Combating smartphone addiction: taking back control of your phone – and your mind

App designers manipulate the way our brains work to keep us hooked.

Sign Up

Get the New Statesman's Morning Call email.

As I put my phone down next to the sink, a small warning flashed across my mind. “That could easily fall in,” I thought, before getting to work on the dishes. Thirty seconds later, my phone tumbled right in among the suds.

Smartphones are a ubiquitous part of daily life, with research showing that 85 per cent of UK adults own one. But they are still just a tool we use to make life easier – being without one should merely be a minor inconvenience. I have other ways of accessing the internet for work and keeping in touch with friends and family. So why did my phone’s fatal immersion make me feel as if a part of me had gone missing?

I found the answer in an unsettling new book by the US health journalist Catherine Price. She starts How to Break Up With Your Phone with a series of questions devised by Dr David Greenfield, the founder of the Center for Internet and Technology Addiction at the University of Connecticut.

This quiz asks, among other things, “do you sleep with your phone in or near your bed?” and “do you find yourself mindlessly checking your phone many times a day, even when you know it is unlikely there is anything new or important to see?”. Answer “yes” to more than five questions, and you may have “a compulsive smartphone use pattern”. More than eight, and you may need to seek professional help for addictive behaviour. After reading this book, I think at least half the people I know would fall into the latter category.

Smartphone addiction is rife, Price explains. When you stop to think about it, this isn’t very surprising. The big tech companies that make smartphones and apps are constantly using their vast resources to keep you on your phone. The higher they can push “user engagement” – Silicon Valley-speak for “the amount of time you spend scrolling through Facebook” – the greater the opportunity they have of making money. The more you share about yourself, by filling out profiles on social media platforms and shopping online, the better they can tailor adverts to you.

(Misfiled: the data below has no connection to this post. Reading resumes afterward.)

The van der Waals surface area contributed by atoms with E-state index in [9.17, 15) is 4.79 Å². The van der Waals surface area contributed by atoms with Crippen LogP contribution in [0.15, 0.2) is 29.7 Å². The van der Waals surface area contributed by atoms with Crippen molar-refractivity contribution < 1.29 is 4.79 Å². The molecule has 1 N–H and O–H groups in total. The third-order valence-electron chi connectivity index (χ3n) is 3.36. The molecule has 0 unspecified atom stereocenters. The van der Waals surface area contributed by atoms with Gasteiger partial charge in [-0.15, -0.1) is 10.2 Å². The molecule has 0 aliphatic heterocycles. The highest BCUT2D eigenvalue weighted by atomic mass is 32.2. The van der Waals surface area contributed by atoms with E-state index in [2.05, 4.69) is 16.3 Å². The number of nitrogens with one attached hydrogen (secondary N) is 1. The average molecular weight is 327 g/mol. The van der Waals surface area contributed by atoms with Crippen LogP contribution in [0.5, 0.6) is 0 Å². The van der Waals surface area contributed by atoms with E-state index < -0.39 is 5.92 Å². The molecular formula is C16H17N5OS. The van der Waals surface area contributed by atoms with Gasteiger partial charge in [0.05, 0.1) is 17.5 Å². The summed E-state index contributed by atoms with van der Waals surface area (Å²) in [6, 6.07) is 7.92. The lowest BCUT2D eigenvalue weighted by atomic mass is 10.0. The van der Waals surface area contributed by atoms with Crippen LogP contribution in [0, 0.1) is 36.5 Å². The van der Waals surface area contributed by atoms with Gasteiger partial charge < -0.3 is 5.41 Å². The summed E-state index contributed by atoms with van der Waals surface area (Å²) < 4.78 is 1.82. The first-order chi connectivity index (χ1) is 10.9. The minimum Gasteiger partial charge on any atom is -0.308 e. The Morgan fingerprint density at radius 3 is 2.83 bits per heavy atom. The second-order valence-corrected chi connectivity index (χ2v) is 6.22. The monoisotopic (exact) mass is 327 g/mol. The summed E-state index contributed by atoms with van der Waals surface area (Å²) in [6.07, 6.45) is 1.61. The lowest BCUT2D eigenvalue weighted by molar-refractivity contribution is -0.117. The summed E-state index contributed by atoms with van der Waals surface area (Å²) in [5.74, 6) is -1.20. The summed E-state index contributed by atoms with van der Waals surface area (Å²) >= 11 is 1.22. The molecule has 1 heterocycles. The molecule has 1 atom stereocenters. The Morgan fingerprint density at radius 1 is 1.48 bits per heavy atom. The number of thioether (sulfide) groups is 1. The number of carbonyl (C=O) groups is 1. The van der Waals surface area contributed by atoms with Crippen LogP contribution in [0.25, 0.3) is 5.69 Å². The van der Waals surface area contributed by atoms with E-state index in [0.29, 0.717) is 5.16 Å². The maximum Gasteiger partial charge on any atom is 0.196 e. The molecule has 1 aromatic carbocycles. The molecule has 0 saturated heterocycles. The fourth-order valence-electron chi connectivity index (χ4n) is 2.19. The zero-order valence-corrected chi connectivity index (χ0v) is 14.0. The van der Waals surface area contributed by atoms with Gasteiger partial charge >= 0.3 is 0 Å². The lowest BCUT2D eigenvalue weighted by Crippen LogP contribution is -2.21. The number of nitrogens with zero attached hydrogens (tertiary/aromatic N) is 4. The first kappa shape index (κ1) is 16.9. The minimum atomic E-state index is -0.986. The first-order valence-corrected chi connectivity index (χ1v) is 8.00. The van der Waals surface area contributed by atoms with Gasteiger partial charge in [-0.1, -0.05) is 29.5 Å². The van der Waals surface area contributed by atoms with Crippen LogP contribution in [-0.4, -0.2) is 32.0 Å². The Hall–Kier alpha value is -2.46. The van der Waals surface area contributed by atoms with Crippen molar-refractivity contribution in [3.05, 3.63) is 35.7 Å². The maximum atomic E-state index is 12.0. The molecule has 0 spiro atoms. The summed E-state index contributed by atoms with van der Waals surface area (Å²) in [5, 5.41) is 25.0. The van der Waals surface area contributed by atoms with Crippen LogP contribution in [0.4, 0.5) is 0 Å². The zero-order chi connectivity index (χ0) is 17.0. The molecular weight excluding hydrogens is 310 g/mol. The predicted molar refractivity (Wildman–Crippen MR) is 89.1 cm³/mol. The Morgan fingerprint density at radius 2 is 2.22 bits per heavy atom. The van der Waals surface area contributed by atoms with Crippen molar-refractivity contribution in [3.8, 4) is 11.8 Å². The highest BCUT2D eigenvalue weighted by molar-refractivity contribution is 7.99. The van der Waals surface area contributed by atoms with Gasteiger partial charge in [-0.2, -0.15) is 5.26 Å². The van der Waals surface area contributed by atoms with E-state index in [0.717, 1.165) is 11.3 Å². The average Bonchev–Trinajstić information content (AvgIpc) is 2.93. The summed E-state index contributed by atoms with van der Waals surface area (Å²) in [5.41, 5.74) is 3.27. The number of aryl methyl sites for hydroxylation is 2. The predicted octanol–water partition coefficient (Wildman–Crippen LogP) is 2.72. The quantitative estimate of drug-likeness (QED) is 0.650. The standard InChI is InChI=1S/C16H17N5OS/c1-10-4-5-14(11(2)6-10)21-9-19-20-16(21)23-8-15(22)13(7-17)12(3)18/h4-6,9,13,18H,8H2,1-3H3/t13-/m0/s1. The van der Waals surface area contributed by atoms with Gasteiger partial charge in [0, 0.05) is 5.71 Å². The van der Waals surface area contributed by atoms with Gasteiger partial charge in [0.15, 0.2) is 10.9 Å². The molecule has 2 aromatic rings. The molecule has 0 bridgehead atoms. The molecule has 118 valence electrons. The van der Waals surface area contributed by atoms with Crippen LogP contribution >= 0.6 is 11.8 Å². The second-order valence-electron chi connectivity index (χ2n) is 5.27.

App designers deliberately manipulate the way our brains work to keep us hooked, Price explains. Every time a new notification arrives, we get a release of a brain chemical called dopamine that has associations with pleasure and reward. The more this happens, the more likely we are to crave it, especially if the app purposely doles out its prizes sparingly. This is how we get addicted: our brains associate our phones with a reward, so we reach for them again and again to get a hit.

Although Price has created a manual for how you can “break up” with your phone, she emphasises that there isn’t anything wrong with using it however you want. The problem, she writes, lies with how quickly we integrated this intrusive new technology into our lives, without being aware of how it would change our behaviour. She has created a 30-day programme of exercises intended to release you from the constant compulsion to scroll and give you “a chance to stop and think” about what you are doing.

Price’s suggestions range from the extreme, such as a “digital sabbath” during which you turn your phone off for 24 hours, to the seemingly slight, such as reorganising your phone’s home screen so you can’t see the bright, tempting colours of your favourite apps the second you turn it on. 

Above all, she wants you to be conscious of the choices you make. One of her central ideas involves being fully aware of when you feel the need to reach for your phone, and why you are doing it. Is it ringing? Do you need to answer a message or look at a map? If not, maybe you could just leave it alone.

By the time I was halfway through following Price’s system, I was a convert. I deleted my social media apps in favour of the clunkier in-browser versions, which discourage me from scrolling for too long. I stopped charging my phone by the bed. The urge to check it for no reason is still there, but happens less often. I can go for hours with my phone situated in another room and not miss it at all until I need to do something. The phone no longer controls me. I am in charge. 

Caroline Crampton is a writer and podcaster. She was formerly an assistant editor at the New Statesman.

This article appears in the 15 February 2018 issue of the New Statesman, The polite extremist